CSD-­‐19  MGCY    OPENING  STATEMENT  

2  May  2011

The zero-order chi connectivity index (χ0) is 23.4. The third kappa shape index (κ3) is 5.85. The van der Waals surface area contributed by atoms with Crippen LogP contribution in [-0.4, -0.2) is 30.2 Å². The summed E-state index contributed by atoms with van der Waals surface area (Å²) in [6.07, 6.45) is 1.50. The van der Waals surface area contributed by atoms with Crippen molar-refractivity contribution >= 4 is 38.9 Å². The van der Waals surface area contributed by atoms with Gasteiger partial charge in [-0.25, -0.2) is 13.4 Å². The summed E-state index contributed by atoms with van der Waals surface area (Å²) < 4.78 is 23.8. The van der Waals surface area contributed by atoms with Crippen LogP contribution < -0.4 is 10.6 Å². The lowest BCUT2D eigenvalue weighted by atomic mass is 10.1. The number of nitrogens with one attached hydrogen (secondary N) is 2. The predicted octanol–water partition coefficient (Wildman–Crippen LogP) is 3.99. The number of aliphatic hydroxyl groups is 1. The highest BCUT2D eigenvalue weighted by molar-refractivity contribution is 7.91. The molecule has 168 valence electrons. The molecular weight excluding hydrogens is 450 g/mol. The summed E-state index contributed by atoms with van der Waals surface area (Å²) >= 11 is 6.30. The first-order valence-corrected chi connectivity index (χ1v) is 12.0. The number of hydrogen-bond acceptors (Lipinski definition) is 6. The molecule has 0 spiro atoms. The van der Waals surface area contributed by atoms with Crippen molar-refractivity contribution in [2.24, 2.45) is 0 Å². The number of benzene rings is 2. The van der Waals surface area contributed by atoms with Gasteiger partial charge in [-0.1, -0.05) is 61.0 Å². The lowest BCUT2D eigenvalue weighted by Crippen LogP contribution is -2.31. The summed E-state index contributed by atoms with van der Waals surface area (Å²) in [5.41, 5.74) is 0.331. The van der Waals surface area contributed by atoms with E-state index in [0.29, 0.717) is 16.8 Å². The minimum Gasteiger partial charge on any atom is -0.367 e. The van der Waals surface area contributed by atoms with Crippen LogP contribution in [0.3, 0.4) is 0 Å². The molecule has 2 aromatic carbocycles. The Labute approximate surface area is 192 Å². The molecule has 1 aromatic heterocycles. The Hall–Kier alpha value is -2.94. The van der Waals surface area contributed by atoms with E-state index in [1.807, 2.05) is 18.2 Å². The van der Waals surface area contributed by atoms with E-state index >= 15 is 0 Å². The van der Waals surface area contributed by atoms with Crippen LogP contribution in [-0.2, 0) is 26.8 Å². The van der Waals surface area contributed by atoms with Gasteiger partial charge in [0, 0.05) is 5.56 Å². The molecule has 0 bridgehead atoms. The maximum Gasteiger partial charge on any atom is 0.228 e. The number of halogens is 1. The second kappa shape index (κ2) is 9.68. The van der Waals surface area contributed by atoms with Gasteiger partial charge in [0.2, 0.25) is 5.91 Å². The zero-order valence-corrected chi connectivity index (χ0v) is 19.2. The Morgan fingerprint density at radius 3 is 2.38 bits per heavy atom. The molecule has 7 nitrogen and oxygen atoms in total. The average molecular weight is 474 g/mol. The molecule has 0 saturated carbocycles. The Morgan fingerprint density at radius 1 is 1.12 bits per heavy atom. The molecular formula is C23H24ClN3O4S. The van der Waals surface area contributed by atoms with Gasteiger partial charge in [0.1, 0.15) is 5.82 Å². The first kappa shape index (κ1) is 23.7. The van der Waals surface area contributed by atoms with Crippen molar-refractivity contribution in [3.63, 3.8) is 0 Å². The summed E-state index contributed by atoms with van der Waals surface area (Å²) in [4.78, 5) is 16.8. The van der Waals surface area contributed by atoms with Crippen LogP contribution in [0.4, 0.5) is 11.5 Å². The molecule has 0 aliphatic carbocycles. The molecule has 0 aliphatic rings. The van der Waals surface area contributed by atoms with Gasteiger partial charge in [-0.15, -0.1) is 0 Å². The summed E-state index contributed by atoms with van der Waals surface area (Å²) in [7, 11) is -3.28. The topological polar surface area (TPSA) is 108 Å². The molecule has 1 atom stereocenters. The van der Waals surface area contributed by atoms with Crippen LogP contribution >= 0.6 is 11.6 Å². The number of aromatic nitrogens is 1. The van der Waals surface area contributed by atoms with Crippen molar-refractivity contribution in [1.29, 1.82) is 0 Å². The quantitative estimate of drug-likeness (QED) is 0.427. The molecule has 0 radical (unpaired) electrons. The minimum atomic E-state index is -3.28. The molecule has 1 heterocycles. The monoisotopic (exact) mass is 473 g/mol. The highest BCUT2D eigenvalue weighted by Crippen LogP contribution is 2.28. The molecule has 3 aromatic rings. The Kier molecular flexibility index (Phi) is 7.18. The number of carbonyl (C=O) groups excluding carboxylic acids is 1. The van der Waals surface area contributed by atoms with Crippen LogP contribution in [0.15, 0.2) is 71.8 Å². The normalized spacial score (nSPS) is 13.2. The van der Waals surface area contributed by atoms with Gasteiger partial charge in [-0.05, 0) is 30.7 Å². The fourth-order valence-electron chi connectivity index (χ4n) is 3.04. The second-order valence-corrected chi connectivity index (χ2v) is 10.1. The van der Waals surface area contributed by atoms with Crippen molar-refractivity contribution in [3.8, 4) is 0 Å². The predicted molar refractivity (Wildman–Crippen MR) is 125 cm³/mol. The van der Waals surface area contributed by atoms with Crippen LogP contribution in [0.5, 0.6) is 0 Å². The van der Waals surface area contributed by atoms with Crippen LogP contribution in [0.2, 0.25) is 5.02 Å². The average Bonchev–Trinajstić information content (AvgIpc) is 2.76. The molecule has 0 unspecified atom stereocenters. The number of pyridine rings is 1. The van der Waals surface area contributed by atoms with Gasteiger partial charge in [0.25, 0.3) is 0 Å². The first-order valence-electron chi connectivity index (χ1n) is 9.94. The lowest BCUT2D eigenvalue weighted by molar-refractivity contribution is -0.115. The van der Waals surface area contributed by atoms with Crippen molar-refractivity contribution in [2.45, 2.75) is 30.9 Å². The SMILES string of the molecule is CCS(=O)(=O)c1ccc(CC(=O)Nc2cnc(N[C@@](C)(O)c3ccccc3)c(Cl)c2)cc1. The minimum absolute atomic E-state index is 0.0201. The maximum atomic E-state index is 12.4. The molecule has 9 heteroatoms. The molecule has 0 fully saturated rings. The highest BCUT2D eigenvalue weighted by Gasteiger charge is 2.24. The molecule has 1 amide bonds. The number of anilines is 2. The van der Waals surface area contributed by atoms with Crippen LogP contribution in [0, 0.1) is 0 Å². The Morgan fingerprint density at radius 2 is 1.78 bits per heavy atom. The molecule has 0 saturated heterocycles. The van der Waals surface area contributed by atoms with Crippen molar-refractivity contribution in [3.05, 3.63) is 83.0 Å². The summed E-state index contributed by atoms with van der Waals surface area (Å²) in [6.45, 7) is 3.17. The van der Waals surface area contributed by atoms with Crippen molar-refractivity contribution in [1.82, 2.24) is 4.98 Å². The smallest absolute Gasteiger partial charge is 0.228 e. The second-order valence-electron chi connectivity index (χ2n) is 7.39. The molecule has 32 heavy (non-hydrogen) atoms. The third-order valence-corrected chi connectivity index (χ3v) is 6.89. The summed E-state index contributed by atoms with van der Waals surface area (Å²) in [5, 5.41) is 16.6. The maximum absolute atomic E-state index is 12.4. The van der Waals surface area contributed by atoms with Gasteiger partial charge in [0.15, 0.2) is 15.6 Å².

We,  the  Major  Group  for  Children  and  Youth,  call  for  a  sustainability  revolution.  We  need  systemic   change.  We  all  share  a  responsibility  to  create  this  change,  recognising  our  fragile  existence  and   fundamental  interdependence.  We  have  the  opportunity  to  shape  the  future,  and  we  are  eager  to  work   with  you  in  turning  this  negotiating  text  into  real  commitments  to  action.   We  must  adopt  the  10-­‐year  framework  of  programs  at  this  CSD  in  order  to  shift  to  sustainable   consumption  and  production  patterns.  Decisive  commitments  with  clearly  articulated  goals  and   objectives  on  decoupling  are  necessary.  This  should  be  supported  by  solid  financial  mechanisms,   accountable  governance  and  programs  that  embody  the  underlying  principles  of  equity,  integrity  and   justice.  As  youth,  we  are  committed  to  significantly  decreasing  the  negative  impacts  of  our  generation’s   consumption  and  production,  ever  mindful  of  how  our  actions  affect  the  world.   We  hold  Parties  responsible  for  their  own  nuclear,  hazardous,  agricultural,  medical  and  electronic   wastes.  Internationally,  this  responsibility  must  include  ratifying  the  Basel  and  Bamako  conventions.   Domestically,  all  parties  must  protect  the  health  of  formal  and  informal  waste  workers,  and  implement   zero-­‐waste,  zero-­‐landfill,  and  waste-­‐to-­‐energy  policies  for  a  sustainable  future.   Our  world  is  saturated  by  dangerous  chemicals  that  are  harmful  to  us  now  and  to  generations  to  come.   Along  with  the  precautionary  and  polluter  pays  principles  already  in  the  text,  we  should  strengthen   regulation  of  the  right-­‐to-­‐know  and  the  substitution  principles.    Producer  responsibility  for  managing   chemicals  in  their  life  cycle  perspective  is  essential  to  protect  communities.   As  the  Major  Group  of  Children  and  Youth,  we  cannot  accept  children  working  in  mines.    We  ask   delegations  to  reaffirm  the  commitment  to  eradicate  all    inappropriate  forms  of  child  labor.    Secondly,   we  call  for  increased  dedication  to  the  local  communities    that  are  directly  affected  by  both  positive  and   negative  impacts  of    mining.  The  cost  for  our  generation  of  destroying  environmentally    sensitive  areas  is   nowhere  near  the  gains  of  mining,  therefore  the    precautionary  principle  must  be  implemented.   Transportation  must  serve  as  a  tool  to  improve  the  quality  of  life,  for  example,  to  increase  access  to   high-­‐quality  education  and  meaningful  employment.    Community  members  must  have  a  significant  role   in  decision  making  to  create  safe,  affordable  and  environmentally  responsible  transport  systems.   This  is  what  we  expect.  This  is  the  future  that  we  are  prepared  to  take  ownership  of.  

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